Staff

Our Staff

Katie Press

Researcher

Katie Press joined the NCCD research team in 2016 after completing her master’s degree in social work (MSW) at the University of Wisconsin–Madison. While in the MSW program, Katie focused on racial disparities in the child welfare, juvenile justice, and mental health systems and had various internship experiences with organizations in the community, such as the Red Cross, the Madison YWCA, and Journey Mental Health Center. She also presented a workshop on social work, activism, and ethics at the UW-Madison School of Social Work Symposium on Confronting Racial Injustice.

Katie also holds a bachelor’s degree in social welfare from UW-Madison and a certificate in Arabic language and literature from the Defense Language Institute Foreign Language Center in Monterey, California. Before beginning her studies in Madison, she served in the Marine Corps as an Arabic linguist and intelligence analyst.

  
Recent Publications by Katie Press:

Katie Press, NCCD Researcher
When facilitating a workgroup or meeting of any kind, it is helpful for the group to have a phrase, agreed upon in advance, that can be used to respectfully pause and refocus an off-topic conversation. “Land the plane” is one phrase that NCCD staff use for this purpose, and I would like to use it today to pause and refocus the conversation around
Katie Press, Researcher, NCCD
As a social worker, I was used to having team meetings with clients and their social support systems. Without the insights that come from a client’s support system, it can be difficult to know if the proposed intervention is relevant to the client’s needs. When NCCD works with an agency or jurisdiction, we follow a similar process. We convene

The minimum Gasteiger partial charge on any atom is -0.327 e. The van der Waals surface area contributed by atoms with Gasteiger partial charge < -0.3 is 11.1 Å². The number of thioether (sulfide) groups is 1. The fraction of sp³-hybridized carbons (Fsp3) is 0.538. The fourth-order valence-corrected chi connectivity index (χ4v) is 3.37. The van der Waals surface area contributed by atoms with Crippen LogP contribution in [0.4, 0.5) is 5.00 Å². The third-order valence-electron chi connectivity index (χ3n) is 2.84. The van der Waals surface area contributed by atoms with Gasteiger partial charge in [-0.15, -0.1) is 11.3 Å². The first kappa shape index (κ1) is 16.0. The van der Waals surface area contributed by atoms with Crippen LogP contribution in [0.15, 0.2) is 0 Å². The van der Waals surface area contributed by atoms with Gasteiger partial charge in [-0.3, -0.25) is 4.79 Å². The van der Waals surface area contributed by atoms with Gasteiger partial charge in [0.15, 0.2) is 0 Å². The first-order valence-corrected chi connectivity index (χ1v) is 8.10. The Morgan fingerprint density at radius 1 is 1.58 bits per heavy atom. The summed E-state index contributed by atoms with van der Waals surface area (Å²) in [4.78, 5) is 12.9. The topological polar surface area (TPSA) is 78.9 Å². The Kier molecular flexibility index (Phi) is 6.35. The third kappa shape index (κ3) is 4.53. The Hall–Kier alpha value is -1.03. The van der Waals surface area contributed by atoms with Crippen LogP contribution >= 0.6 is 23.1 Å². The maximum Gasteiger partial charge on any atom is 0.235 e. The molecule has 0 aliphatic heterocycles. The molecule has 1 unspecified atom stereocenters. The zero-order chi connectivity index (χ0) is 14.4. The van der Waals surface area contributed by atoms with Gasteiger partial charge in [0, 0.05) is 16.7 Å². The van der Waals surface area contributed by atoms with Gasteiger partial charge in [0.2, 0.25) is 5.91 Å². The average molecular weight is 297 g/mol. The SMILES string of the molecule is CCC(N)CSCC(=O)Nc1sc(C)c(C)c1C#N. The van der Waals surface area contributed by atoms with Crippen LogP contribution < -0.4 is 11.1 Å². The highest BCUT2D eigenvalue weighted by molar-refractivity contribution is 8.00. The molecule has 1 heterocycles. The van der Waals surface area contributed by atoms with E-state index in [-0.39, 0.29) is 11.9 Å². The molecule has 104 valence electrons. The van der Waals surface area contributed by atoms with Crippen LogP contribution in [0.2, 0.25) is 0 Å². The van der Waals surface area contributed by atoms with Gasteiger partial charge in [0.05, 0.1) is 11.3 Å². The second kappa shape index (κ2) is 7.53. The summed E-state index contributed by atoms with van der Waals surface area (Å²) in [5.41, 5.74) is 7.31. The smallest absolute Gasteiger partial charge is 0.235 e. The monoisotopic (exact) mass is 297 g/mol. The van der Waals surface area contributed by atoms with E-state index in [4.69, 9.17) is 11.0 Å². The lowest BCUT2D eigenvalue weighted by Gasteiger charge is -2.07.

Katie Press, NCCD Researcher
In previous blog posts , I discussed the problems that can arise from a lack of systems thinking and the barriers to understanding juvenile justice systems. Fortunately, we have a model to study: The health care industry has been mapping and analyzing systems for many years. Why apply the health systems model to juvenile justice? Turns out these
Katie Press, Researcher, NCCD
In my last blog post I talked about the unintended consequences of a lack of systems thinking. As a social worker, if I had had better communication with other professionals as well as with my client, the situation might have turned out differently. So why aren’t more people talking about systems thinking when it comes to juvenile justice reform?
Katie Press, Researcher, NCCD
With a background in social work, I used to engage with clients involved in multiple public service systems. I often saw well-meaning efforts fail because these systems did not interact, and the client’s individual needs were not addressed through the context of the larger community and society. One of my social work clients was a young single